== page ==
Before I discuss the contents of Chrissie Hynde’s memoir, Reckless: My Life as a Pretender, I need to get two things out of the way: 1) I am kind of a sucker for rock memoirs, which is something that started in my teens when I checked several books on the subject out of the library, and 2) I really like the Pretenders. I started really listening to them in college. I especially liked earlier records—their first two eponymously titled albums and Learning to Crawl. I once got a haircut I really hated, but then someone told it made me look like Chrissie Hynde, and I didn’t hate it anymore. Enjoying Chrissie Hynde’s music, however, didn’t mean I thought she walked on water. Quite the contrary. Before I picked up this book, I had certainly read enough about her and read enough of her interviews to know she isn’t someone I’d necessarily like very much. I don’t need to like someone’s personality to enjoy their art. I read an interview with Martin Freeman, for example, that left me scratching my head and wondering if he is truly a jerk or was just in bad mood. But I love him on film.
Hynde quite literally begins her memoir at the beginning, with her early years living in Akron. She loved listening to music, and living near Cleveland, which has always been a big rock and roll city, gave her easy access to the music she loved. She describes her misadventures attempting to please her parents and matriculate at Kent State—she knew one of the young men who was killed in 1970. She left Ohio for London just as the punk scene was starting and knew many of the major players, including Malcolm McLaren and Vivienne Westwood (she worked in their shop), the Sex Pistols, the Clash, and the Damned, among others. She seems to have spent most of her twenties focused on getting into a band and taking drugs. She does mention that the memoir would focus on her drug abuse, and it does. Caveat emptor for those looking to learn more about the Pretenders. Aside from the first two albums and the early years of the band, she does not tell that story in these pages. One wonders if something of her passion for the band and its music died with James Honeyman-Scott, the Pretenders’ first guitarist, in 1982. Neither of her spouses even gets a mention, and her relationship with Ray Davies rates only a few pages. Hynde waxes most lyrical at the end, when she discusses how “Jimmy’s” death affected her.
I can’t say I really disliked this book, but I didn’t like it, really, either. Hynde’s cast of characters was hard for me to keep straight, and I could have used a glossary of names or something. Hynde has certainly had some interesting experiences, and she is unflinching in her description, even if her story puts her in a bad light. She has said a couple of controversial things about possible rape (and certainly some kind of sexual assault) she experienced, namely, that she blames herself for getting into the situations in which she has been abused.
Now, let me assure you that, technically speaking, however you want to look at it, this was my doing and I take full responsibility. You can’t fuck around with people, especially people who wear “I Heart Rape” and “On Your Knees” badges. (119)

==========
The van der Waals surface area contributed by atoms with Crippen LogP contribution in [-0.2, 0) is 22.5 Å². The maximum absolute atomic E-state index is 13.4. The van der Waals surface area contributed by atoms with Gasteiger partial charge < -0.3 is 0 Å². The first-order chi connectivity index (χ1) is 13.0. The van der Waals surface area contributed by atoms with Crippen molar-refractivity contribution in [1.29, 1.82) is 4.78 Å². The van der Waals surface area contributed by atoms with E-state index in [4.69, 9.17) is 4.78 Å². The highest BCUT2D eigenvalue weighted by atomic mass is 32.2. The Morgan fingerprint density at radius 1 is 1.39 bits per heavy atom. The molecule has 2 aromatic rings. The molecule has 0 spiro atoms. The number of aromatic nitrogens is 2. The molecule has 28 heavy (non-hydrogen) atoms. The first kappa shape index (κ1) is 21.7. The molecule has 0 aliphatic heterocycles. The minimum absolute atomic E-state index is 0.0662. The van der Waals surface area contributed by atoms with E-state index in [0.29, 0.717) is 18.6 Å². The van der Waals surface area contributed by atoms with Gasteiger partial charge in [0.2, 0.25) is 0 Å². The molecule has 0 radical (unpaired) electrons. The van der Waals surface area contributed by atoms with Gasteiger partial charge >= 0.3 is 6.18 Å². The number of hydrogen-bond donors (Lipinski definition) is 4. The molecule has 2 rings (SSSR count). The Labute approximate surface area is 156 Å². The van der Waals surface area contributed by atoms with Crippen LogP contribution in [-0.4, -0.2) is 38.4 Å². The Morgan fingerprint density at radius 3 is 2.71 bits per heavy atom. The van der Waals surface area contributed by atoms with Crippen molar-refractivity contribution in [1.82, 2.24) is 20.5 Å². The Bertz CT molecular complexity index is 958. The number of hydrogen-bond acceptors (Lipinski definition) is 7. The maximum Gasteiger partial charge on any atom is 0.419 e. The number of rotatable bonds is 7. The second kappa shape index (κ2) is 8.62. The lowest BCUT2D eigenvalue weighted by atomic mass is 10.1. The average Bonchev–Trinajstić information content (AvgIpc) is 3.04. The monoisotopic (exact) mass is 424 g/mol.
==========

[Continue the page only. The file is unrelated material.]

Hynde may indeed have been under the influence of drugs, and she may have made some poor decisions, but it makes me sad that she comes across as feeling like she somehow deserved to be assaulted because of these decisions. She was raised in an era when women were often blamed for their own rapes (Just how short was your skirt?), but she would, one hopes, be more enlightened now. Or maybe not. It would be nice if we lived in a world in which instead of minding ourselves and doing what we can to avoid being raped, men just didn’t, you know, rape people. Victim-blaming seems to be worst when it comes to these kinds of cases, though, and sometimes even the victims blame themselves. I have ready Hynde’s interviews on this topic, and she is quite heated, even insisting people don’t buy her book if they don’t want to read her story as she wants to tell it.
I can’t really figure her out. She comes off in interviews as brittle, and her frequent digs at people who choose not to be vegetarians are also off-putting. But I can’t deny she has swagger, and she did create some good music. I am glad she was able to stop taking drugs. I’m sad it took the deaths of two bandmates to determine she needed to get clean. I wish she had talked more about her experiences after 1982 as well. I also wish she didn’t feel the need to insult teachers every time it’s necessary to her memoir to mention teachers or education. I have read reviews calling this memoir “well-written.” I wouldn’t go that far. It’s not badly written. The prose is passable, with the exception of Hynde’s fondness for exclamation points. It’s also really not well organized. She flits around in time in a way that’s not easy to follow, and individual chapters can be anything from focused on a single event to wildly chaotic romps through years of time. If only she had paid a bit more attention to those teachers she finds it necessary to denigrate. Ah well. She didn’t need to, in the end, because she had a brilliant career in rock. I just wish I’d been able to read more about it. Unless you’re a big fan, I’d recommend skipping this book and listening to the Pretenders’ music instead. Even if you are a big fan, it’s still not too bad of an idea to skip this one in favor of of the music.Rating:
I no longer remember how long this book’s been on my backlist, but it’s been a while. Maybe even when it first came out. I decided to count to for the Beat the Backlist Challenge.
I am also counting this one toward the Wild Goose Chase Challenge for the category of a book with a word or phrase relating to “wildness” in the title. You can’t pass up pairing “wild” with “reckless,” and one thing I can say for sure: Chrissie Hynde is wild.